Formula One cars are the world’s fastest regulated road-course racing cars, thanks to extremely high cornering speeds achieved through the generation of massive amounts of aerodynamic downforce. Much of this downforce is generated by the front and rear wings, which also cause severe turbulence behind each car. Turbulence reduces the downforce generated by a car following directly behind, making overtaking difficult. The cars have undergone significant changes for the 2022 season, including increased use of ground effect aerodynamics and modified wings to reduce turbulence behind the cars to make overtaking easier. The cars rely on electronics, aerodynamics, suspension, and tyres. Traction control, launch control, automatic shifting, and other electronic driving aids were banned for the first time in 1994. They were briefly reintroduced in 2001 before being banned in 2004 and 2008, respectively.
The first drivers’ championship of the season was won in 2002 when Michael Schumacher took the title with six races to go. Although only seven of the twenty Formula One races that season were unified with the title, the identification was valid. The points system changed in 1990 so that all Formula 1 races were included in the championship, and 10 points could be awarded for one win instead of 9. Michael Schumacher is one point ahead of Williams-Renault teammate Jacques Villeneuve, who will take part in the last stage of the 1997 European Grand Prix in Jerez.
Michael Schumacher fails misleadingly as Williams-Renault teammate Jacques Villeneuve continues to lead before stepping back to finish the third titleholder as Mika Hakkinen wins his first Grand Prix. Michael Schumacher was suspended later in the season for an illegal car plan, but he showed a spark of genius that would have won him many more driver’s titles in all races. It was all about Michael Schumacher taking victory after victory to carry himself into the new century as one of the most successful drivers ever to race. Ayrton Senna races over the curbs to win at the 1993 Australian Grand Prix in Adelaide, his last race for a recovering McLaren before moving to Williams-Renault in 1994.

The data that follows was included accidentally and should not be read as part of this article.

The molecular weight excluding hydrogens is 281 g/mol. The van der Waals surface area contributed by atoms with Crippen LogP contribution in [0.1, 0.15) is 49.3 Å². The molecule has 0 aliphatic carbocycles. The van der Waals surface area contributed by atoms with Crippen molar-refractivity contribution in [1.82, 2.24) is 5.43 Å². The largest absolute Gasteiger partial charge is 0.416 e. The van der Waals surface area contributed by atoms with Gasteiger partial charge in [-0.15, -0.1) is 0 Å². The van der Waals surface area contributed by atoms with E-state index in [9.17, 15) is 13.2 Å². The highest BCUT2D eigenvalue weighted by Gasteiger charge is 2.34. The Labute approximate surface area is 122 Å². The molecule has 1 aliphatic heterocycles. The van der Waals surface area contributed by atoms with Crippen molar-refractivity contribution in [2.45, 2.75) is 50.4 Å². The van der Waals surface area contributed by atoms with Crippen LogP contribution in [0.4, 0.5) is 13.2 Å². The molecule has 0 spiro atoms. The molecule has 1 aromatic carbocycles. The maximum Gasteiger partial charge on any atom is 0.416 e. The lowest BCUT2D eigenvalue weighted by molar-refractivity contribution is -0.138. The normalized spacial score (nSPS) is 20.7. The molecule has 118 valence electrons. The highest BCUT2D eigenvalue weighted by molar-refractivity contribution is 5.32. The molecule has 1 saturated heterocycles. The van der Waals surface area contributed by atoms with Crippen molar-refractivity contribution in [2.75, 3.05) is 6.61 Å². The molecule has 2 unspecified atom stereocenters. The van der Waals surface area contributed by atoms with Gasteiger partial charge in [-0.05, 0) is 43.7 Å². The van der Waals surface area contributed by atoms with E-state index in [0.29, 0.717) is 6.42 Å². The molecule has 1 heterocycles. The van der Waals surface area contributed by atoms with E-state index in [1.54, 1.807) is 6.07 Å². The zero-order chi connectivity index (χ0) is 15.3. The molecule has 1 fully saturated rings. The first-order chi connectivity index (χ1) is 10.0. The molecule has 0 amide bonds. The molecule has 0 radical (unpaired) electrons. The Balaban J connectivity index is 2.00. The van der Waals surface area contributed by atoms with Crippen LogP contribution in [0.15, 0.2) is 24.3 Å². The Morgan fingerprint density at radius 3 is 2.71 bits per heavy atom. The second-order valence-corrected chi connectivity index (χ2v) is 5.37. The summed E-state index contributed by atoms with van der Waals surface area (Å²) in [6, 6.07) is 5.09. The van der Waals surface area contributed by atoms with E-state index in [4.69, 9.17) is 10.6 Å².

A clash is just around the corner a year after Alain Prost staged the slowest crash ever to determine a Formula 1 title, winning the title in 1989 from Ayrton Senn. The Brazilian paid back with the compliment again at Suzuka. Together with his teammate Alain Prost, Niki Lauda wins the Drivers’ Championship by half a point from his own, winning 12 of the 16 races of the season. A tense rivalry sees teammates Hamilton and Alonso finish tied on points, one short of the drivers. Hard work gradually turned the MP4-24 into a winning race, with Hamilton winning in Hungary and Singapore to help the team finish third in the standings, one point ahead of Ferrari.